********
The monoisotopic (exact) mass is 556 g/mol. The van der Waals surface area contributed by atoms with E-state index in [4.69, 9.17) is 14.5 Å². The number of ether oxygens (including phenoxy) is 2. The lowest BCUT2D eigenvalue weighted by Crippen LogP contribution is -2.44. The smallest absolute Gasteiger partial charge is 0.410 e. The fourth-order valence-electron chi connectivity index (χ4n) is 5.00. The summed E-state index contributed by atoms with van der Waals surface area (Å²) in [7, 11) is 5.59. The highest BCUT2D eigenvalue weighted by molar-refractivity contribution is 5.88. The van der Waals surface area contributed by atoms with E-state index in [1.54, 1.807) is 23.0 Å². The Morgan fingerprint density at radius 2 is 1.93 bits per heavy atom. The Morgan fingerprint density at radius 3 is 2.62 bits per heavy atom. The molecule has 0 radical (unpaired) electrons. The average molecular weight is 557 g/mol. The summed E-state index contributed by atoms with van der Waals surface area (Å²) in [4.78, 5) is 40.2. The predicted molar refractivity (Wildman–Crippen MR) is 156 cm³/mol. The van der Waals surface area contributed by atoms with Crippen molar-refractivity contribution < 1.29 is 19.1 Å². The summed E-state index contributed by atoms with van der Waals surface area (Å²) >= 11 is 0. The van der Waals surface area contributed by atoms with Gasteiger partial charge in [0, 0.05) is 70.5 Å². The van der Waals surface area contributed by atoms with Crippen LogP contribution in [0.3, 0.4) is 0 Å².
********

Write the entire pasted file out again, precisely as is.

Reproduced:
The monoisotopic (exact) mass is 556 g/mol. The van der Waals surface area contributed by atoms with E-state index in [4.69, 9.17) is 14.5 Å². The number of ether oxygens (including phenoxy) is 2. The lowest BCUT2D eigenvalue weighted by Crippen LogP contribution is -2.44. The smallest absolute Gasteiger partial charge is 0.410 e. The fourth-order valence-electron chi connectivity index (χ4n) is 5.00. The summed E-state index contributed by atoms with van der Waals surface area (Å²) in [7, 11) is 5.59. The highest BCUT2D eigenvalue weighted by molar-refractivity contribution is 5.88. The van der Waals surface area contributed by atoms with E-state index in [1.54, 1.807) is 23.0 Å². The Morgan fingerprint density at radius 2 is 1.93 bits per heavy atom. The Morgan fingerprint density at radius 3 is 2.62 bits per heavy atom. The molecule has 0 radical (unpaired) electrons. The average molecular weight is 557 g/mol. The summed E-state index contributed by atoms with van der Waals surface area (Å²) in [4.78, 5) is 40.2. The predicted molar refractivity (Wildman–Crippen MR) is 156 cm³/mol. The van der Waals surface area contributed by atoms with Crippen molar-refractivity contribution < 1.29 is 19.1 Å². The summed E-state index contributed by atoms with van der Waals surface area (Å²) >= 11 is 0. The van der Waals surface area contributed by atoms with Gasteiger partial charge in [0, 0.05) is 70.5 Å². The van der Waals surface area contributed by atoms with Crippen LogP contribution in [0.3, 0.4) is 0 Å².